A dark turn in the pop-culture? (Part One)
By Mark Wegierski
This new series of pieces looks at so-called late modern societies – especially America and Canada – that, it could be argued, have become influenced by an excess of dark and disorienting imageries, especially in the various subgenres of the fantastic.
Among the most prominent and absorbing of the various subgenres of the fantastic are fantasy role-playing games (RPGs) such as Dungeons and Dragons (D&D). While D&D may have considerably faded in more recent decades from the major place it once occupied in the popular imagination – for example, in the 1980s – it can nevertheless be seen as the original inspiration for myriads of RPG-type products, such as the Massively Multi-Player Online Role-playing Games (MMPORGs), such as World of Warcraft.
It is argued that these fantastic imageries are often used (or have been used in earlier decades) to "capture" the interests of some brighter and more inquisitive younger persons, which might otherwise have found an outlet in real politics and social engagement. It is argued that what often occurs is a "short-circuiting" of the imaginative faculties – that otherwise might have been engaged by various earlier "idealisms" – especially the currently unfashionable "idealisms" of traditional religion and nation.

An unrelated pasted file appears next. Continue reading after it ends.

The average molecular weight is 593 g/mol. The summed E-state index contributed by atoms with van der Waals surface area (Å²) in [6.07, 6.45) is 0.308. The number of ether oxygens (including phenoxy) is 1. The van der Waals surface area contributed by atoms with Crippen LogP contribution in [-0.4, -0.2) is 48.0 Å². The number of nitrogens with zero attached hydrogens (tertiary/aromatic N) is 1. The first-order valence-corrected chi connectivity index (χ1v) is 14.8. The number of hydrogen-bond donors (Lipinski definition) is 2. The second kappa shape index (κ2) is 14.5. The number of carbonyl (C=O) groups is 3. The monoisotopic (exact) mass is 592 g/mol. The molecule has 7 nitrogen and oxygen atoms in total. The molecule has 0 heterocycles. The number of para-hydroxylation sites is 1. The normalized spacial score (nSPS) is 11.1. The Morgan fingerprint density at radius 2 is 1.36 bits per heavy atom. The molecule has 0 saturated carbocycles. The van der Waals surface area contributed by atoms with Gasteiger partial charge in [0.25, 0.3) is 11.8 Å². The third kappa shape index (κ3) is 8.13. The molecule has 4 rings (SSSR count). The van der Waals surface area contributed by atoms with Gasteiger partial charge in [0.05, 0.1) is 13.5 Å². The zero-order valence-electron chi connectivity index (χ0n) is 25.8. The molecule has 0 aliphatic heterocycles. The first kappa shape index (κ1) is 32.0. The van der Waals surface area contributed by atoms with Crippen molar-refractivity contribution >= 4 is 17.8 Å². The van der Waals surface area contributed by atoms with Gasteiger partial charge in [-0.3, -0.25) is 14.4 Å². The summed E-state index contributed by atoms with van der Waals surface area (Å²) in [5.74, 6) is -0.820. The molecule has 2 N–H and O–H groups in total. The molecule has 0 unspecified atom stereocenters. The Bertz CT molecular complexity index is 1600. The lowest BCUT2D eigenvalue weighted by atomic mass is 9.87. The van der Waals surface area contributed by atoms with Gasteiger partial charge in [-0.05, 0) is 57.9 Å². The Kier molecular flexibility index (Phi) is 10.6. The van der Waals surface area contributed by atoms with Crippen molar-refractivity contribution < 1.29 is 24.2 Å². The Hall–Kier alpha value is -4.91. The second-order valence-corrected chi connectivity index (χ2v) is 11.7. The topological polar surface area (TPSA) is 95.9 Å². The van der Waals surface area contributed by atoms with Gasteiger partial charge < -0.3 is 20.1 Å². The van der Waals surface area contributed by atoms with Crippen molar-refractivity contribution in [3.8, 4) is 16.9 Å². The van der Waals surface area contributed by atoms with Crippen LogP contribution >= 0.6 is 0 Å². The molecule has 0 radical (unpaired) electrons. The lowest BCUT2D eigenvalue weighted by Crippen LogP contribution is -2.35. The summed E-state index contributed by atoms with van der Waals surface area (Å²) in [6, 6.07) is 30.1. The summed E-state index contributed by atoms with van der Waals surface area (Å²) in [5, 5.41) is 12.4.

The series will look especially at fantasy role-playing games (RPGs) (such as D&D), as being among the most highly absorbing imaginative activities. It will also be noted how many of the RPGs have evolved in ever darker directions in the succeeding decades, or have been created with ever darker premises.
Life in late modernity is often so fluid and malleable that it may seem that there is no "hard reality" to ever get hold of. The information traffic many persons are caught in seems to lead to a "postmodern blur." The notion of reality may indeed be tied to the sense of having both a personal and historical past, which is somewhat more "concrete." Insofar as many persons tend to become wrapped up in a never-ending series of fantasies and phantasms, their very sense of reality may become profoundly fractured.
There is a tendency today for the disappearance of non-materialist outlooks (such as those tied to the duties and obligations of traditional religion or nation), in favor of material consumption, and what could be seen as a veritable frenzy of imaginative overloading.
The purpose of this series is to draw certain deeper social and cultural conclusions from the burgeoning presence in late modern society of various types of paper- and electronic-based fictions and entertainments. While today they are not necessarily the largest of mass phenomena, the obsessions of an often highly intelligent sub-segment of the younger population (or what in earlier decades was a younger population) could be seen as symptomatic of many trends and directions of late modern society.
(To be continued.)
Mark Wegierski is a Canadian writer and historical researcher.